Adam Sterling is the Executive Director of the Berkeley Center for Law and Business at the University of California, Berkeley (UC Berkeley) and co-founder of Startup@BerkeleyLaw. Previously he was a startup and venture capital attorney at Gunderson Dettmer in Silicon Valley and the co-founder and director of the Conflict Risk Network. In this interview, he gives us insights on the topics of Venture capital funding, Silicon Valley vs Swiss startup ecosystem and the Venture Capital Academy workshop.
Venture capital Funding
What are the current trends of VC financing in the Silicon Valley and are they different from the trends in Europe?
This is a topic that we’ll explore in great detail at the Berkeley Venture Capital Academy in Zurich, but we have witnesses a strong convergence of financing trends in Silicon Valley and the rest of the world in recent years. While valuations may still be higher in Silicon Valley (and probably too high), common trends like convertible securities, cryptocurrencies, growing accelerator and incubator programs, active academic innovation ecosystems, and corporate venture capital have shrunk the distance between Silicon Valley and other global markets.
What can Switzerland learn from Silicon Valley? Should the Silicon Valley learn something from Switzerland, too?
For investors, entrepreneurs, and attorneys in Switzerland, it is critical to understand the nuances of Silicon Valley inspired venture financing, including concepts like liquidation preferences, anti-dilution, and preemptive rights, in order to effectively engage in the space. On the other side, Silicon Valley can also learn a lot from Switzerland. In my opinion, both the Swiss government and established corporations in Switzerland have been uniquely innovative in supporting entrepreneurship locally and beyond. For example, not a week goes by in Silicon Valley that you do not hear about a startup event involving a Swiss organization!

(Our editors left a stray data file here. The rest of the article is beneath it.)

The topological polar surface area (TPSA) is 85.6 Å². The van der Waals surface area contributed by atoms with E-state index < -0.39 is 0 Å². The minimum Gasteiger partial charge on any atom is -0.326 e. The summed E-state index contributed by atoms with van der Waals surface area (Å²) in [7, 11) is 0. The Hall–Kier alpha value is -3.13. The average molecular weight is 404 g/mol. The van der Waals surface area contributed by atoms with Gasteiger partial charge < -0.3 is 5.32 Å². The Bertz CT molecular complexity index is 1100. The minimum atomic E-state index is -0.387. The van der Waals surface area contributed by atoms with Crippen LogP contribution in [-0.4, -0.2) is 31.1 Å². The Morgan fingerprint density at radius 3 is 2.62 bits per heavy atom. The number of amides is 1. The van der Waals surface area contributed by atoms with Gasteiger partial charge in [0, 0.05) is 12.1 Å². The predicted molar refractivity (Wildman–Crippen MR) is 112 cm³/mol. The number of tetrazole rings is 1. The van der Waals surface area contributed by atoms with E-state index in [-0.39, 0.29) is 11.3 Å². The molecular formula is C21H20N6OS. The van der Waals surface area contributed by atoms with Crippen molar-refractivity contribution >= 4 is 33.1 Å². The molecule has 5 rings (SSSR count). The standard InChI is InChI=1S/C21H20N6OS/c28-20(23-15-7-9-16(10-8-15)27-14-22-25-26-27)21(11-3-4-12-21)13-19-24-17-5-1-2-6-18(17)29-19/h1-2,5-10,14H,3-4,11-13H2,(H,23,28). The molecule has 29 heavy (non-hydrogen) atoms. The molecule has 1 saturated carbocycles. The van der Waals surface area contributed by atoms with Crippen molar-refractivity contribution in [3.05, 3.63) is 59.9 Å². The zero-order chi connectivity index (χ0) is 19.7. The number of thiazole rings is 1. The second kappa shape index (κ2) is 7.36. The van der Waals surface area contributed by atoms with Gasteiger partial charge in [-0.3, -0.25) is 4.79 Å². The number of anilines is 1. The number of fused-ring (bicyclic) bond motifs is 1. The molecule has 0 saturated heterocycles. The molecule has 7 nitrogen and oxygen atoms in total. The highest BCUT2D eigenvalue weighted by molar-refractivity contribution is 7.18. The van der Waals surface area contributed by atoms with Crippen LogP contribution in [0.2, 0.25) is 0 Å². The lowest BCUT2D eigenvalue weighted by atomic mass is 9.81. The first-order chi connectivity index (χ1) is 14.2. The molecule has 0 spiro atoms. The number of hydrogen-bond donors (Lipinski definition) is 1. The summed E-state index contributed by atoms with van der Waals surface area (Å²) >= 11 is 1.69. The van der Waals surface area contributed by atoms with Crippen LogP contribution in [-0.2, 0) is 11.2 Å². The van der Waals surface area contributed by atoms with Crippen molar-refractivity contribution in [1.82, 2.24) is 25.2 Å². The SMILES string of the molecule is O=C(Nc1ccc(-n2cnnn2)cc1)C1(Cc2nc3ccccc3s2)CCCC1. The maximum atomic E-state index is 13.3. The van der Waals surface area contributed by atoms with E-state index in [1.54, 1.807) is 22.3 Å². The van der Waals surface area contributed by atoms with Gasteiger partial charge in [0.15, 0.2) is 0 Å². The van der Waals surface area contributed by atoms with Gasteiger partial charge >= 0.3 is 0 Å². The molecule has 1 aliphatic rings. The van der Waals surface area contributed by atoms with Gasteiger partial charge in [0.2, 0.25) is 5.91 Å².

Have you observed any growth in the number of Silicon Valley investors investing in European startups? If yes, what attracts US-based investors to Europe?
Absolutely and we’ve seen global investors, from 500 Startups to Index Ventures, become quite active in Europe. An effective, and well-funded, venture ecosystem requires talent, culture, and a supportive government. Europe certainly does not lack for technical talent and it is my opinion that the rise of Europe’s startup culture and increasingly supportive governments has begun to attract global capital. According to PitchBook, European startup companies raised over 18 billion Euros in 2017 (compared to under 9 billion in 2013).
Negotiations with VCs is sometimes very tough: What should/can startup founders do to conclude the negotiation with a good deal?
First and foremost, startup founders (and investors) need to understand what they are negotiating for. I’m constantly shocked by founders (and investors) who can close million dollar deals without understanding the basic economic and legal aspects of the deal. For example, we’ve seen a remarkable increase in the number of early stage startups funded through convertible securities (debt or equity instruments that eventually convert to preferred equity). A major deal aspect of those convertible securities is the valuation cap, which helps determine the maximum price at which the security will later convert to preferred equity. It is critical to understand that this does not constitute a present value for the company, however, many in the space fail to grasp this.
What tips can you give to startups that are still struggling to find VC funds?
First, reconsider whether venture capital is right for you. While VC is certainly trendy, when you factor in the control and ownership a startup has to give up, it represents one of the most expensive forms of capital a company can take. Explore other options for growth like government financing or your company’s own revenue!